Jujitsu in Bartitsu

In 1898, E.W. Barton-Wright combined his own name with the term “jujitsu” to describe his new hybrid self-defense system: Bartitsu, the first martial art to combine Asian and European fighting styles.

Over a century since its creation, many people recognize immediately that Bartitsu is known for cane fighting and that Sherlock Holmes stories feature his pugilism. However, is jujitsu really a central focus of Bartitsu? How does it relate to other modern jujitsu schools? And why is our first lesson in our Fight Like Sherlock Holmes classes on jujitsu? Can’t we just skip to the stick fighting?

The answer is that Bartitsu borrows many things from jujitsu, including its definitions, its theories, and its practical application. In this article I plan to outline these commonalities and then explain how we have designed our Bartitsu program’s curriculum to reflect both the intent and spirit behind Barton-Wright’s mixed martial art.


Barton-Wright described the principle of effective action like so: “To disturb the equilibrium of your assailant. To surprise him before he has time to regain his balance and use his strength. If necessary to subject the joints of any parts of his body, whether neck, shoulder, elbow, wrist, back, knee, ankle, etc. to strains that they are anatomically and mechanically unable to resist.”

For comparison, here is a traditional definition of jujitsu offered by Sensei Takahiko Ohtsuka, quoted in Japan’s Ultimate Martial Art: Jujitsu Before 1882 by Darrell Max Craig:

Jujitsu literally means, technique or art (that is, jitsu) of suppleness, flexibility, pliancy, or gentleness (that is, all renditions of the ideogram ju).” All these terms, however, represent a single principle, a general way of applying a technique of using the human body as a weapon in unarmed combat.

It is also important to distinguish the traditional jujitsu that Barton-Wright learned in Japan from the modern Brazilian Jujitsu (BJJ) that is taught in mixed martial arts (MMA) clubs and seen in Ultimate Fighting contests. The main “breakthrough” of BJJ is that most fights end on the ground, and that in no-holds-barred competition an expert in ground submissions will tend to win against those trained in striking. That theory is clearly a winner in MMA, but that should not be seen as proof that it is good self-defense in a street fight.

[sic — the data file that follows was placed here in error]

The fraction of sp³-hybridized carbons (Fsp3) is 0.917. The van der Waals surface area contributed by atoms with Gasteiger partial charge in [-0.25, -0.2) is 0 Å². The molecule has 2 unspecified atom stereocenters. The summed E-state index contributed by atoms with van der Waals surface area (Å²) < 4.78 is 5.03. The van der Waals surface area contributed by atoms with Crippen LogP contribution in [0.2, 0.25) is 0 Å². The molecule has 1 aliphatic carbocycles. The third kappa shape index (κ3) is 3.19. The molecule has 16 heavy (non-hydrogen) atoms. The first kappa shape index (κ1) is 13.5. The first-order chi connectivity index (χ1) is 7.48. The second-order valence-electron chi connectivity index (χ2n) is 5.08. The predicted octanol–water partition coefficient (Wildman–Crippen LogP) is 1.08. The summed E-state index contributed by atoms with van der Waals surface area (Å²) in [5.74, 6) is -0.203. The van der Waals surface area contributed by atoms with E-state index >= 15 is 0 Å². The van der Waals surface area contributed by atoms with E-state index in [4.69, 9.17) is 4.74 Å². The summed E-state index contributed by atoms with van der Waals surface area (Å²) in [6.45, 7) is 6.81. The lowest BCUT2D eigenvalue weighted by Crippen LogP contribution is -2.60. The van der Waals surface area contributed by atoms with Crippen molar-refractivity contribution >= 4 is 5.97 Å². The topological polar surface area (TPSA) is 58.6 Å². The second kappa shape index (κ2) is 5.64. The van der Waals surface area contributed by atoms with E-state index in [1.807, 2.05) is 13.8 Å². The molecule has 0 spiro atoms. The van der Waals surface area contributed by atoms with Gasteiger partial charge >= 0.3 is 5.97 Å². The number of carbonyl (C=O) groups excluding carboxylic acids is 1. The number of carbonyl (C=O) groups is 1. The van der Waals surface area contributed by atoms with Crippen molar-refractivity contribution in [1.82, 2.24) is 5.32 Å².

In a street fight, there are two factors that make going to the ground a bad idea:

  • Unlike a wrestling ring, the street is hard and may have broken glass or other dangers
  • Unlike a one-on-one contest, ruffians often attack in groups, and choking one attacker on the ground will only get you kicked by his accomplices

Therefore, our main goal in Bartitsu is to control and throw the assailant to the ground while remaining standing or crouched.

Why Start Close?

Sometimes fights start close, and our goal is to end them by felling the assailant, which means we intend to end close.

In a real-world encounter, it is rare for both fighters to take a fighting stance at a long distance and gradually move into striking range. It is far more likely that an agitated person gets closer and closer, while the other party tries to avoid a fight. The first violent act may be a grab or a punch (or both) at close range. It is an important foundation to deal with grabs, pushes and pulls because that is where domestic violence and other fights begin.

At the other end of the fight (which is hopefully soon after it begins), the Bartitsuka knows that a punch or kick is not likely to stop the larger and more aggressive opponent. Only by throwing them to the ground will they get the opportunity to escape.


Leverage and mechanical advantage are important concepts if the average person stands a chance against a larger, stronger and more aggressive assailant. The principles of simple machines are what Barton-Wright referred to when he said: “The system has been carefully and scientifically planned; its principle may be summed up in a sound knowledge of balance and leverage as applied to human anatomy.”